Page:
Watching VR: A Survey of Hardware Options for VR Consumption
Google Cardboard — It’s very cheap, very accessible, and it’s a great way for people play with the technology.
Price — Many kits available for under $20
Samsung Gear — The Gear VR is an Oculus Rift powered device that uses a Samsung Galaxy smartphone (Note 4 or Galaxy S6 depending on the version you choose) as its processor and display. The Gear has been called one of the best all-around and consumer friendly headsets on the market.
Freefly VR — This headset uses a unique wing design to lock a phone in place for the display. Freefly fits any smartphone with a screen between 4.7-inch and 6.1-inch.
Zeiss VR One — Similar to Google Cardboard, use any iOS or Android device between 4.7 and 5.2 inches as the hardware for the device. But the Zeiss is considerably sturdier than Cardboard, with a plastic case, foam padding and an adjustable headband.
Coming in 2016:
Oculus — The Oculus Rift plugs into your computer’s DVI and USB ports and tracks your head movements to provide 3D imagery to its stereo screens. A consumer version of the headset that includes integrated headphones is slated for next year.
Availability: Q1 2016
HTC Vive — Created by smartphone maker HTC and video game developer Valve, the Vive plugs into PCs and taps Valve’s library of games for content.
Availability: April 2016
Sony Playstation VR — The device connects to the Sony PS4 and its library of games.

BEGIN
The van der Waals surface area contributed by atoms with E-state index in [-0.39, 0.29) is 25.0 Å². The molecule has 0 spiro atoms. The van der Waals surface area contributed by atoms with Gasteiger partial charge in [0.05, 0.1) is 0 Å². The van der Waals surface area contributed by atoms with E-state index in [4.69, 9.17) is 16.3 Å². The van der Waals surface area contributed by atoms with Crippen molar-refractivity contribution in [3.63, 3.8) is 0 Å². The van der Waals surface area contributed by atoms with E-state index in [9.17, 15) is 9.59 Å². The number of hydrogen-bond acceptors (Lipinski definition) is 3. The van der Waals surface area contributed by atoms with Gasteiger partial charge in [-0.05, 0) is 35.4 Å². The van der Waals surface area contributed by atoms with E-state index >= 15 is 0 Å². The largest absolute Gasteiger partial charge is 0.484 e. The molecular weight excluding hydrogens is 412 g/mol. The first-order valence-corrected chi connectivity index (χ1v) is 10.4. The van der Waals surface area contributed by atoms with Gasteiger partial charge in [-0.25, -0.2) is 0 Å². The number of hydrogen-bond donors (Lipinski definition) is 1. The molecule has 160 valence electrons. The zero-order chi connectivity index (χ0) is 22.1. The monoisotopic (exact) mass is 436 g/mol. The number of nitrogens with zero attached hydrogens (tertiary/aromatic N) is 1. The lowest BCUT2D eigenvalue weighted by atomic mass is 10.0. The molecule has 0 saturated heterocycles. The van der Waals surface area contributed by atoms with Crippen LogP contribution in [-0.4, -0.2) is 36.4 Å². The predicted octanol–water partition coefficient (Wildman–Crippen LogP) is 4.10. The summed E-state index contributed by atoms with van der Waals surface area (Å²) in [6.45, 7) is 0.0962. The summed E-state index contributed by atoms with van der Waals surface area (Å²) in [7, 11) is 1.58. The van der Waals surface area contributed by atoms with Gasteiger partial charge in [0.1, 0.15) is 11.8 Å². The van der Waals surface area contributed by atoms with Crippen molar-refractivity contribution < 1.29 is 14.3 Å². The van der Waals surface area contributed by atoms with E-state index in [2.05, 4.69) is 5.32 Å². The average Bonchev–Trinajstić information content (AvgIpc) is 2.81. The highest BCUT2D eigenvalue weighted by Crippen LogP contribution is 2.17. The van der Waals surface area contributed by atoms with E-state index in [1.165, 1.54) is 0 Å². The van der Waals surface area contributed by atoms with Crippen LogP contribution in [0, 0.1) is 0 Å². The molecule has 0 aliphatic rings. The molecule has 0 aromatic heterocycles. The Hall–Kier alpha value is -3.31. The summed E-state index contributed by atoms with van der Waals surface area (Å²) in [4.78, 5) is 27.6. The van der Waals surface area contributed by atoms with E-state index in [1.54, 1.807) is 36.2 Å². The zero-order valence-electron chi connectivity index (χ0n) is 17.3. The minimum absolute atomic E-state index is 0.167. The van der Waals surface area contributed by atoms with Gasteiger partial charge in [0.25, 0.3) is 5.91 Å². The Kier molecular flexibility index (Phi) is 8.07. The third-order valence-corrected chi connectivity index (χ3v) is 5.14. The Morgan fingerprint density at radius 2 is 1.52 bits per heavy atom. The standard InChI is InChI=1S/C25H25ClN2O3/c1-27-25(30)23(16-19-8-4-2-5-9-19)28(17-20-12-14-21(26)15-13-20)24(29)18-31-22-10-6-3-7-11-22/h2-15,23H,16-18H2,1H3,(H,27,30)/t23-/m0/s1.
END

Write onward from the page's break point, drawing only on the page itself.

Availability: First half of 2016
Fove — This headset differs from others in that it offers interactive eye-tracking, enabling a simulated depth-of-field since the system knows exactly what you’re looking at.
Availability: Developer kits shipping Spring 2016
Price: From $350
Creating VR: A Survey of Hardware Options for Content Creation
Richo Theta — This camera is considered one of the best for personal use. It shoots in 1080p HD at 30fps for up to 25 minutes at a time.
V.360 — Aimed at the action sports crowd, this camera claims to be shock, dust and water proof. Videos are recorded at up to 30fps at a max resolution of 6480 x 1080 HD.
Freedom360 — This mount holds 6 GoPros to create 360 degree immersive video. Of course, you will also need to purchase the GoPro cameras in addition to the rig.
Giroptic 360cam — The 360cam’s footage can be recorded at 2048p 2K and 4096p 4K, promising full spherical photos and videos as a .jpg or .mp4 file, without any software or post-processing.
Availability: Available for pre-order
Bublcam — The device has four cameras, each pointing in a different direction to create videos and photos that are spherical in shape and fully prepared for immersive viewing online. The Bublcam films 1440 x 1440p footage at 30fps.
Sphericam — With six built-in 4K lenses, the camera captures 360-degree video at 60fps. Sphericam also promises WiFi, allowing you to live stream video to desktop or mobile devices.
Availability: Pre-order for February/March delivery
Google Jump — The Jump camera rig consists of 16 camera modules in a circular array. The Jump platform includes a video “assembler” that stitches all the files together to create stereoscopic VR video.
Nokia OZO — Powerful and compact, OZO captures 360 spherical video and 360x360 surround sound and offers a live virtual reality preview. Footage seamlessly integrates with existing video and audio compositing workflows. Featuring 8 2K-by-2K sensors which sync with 8 microphones, the OZO VR is aimed at professionals.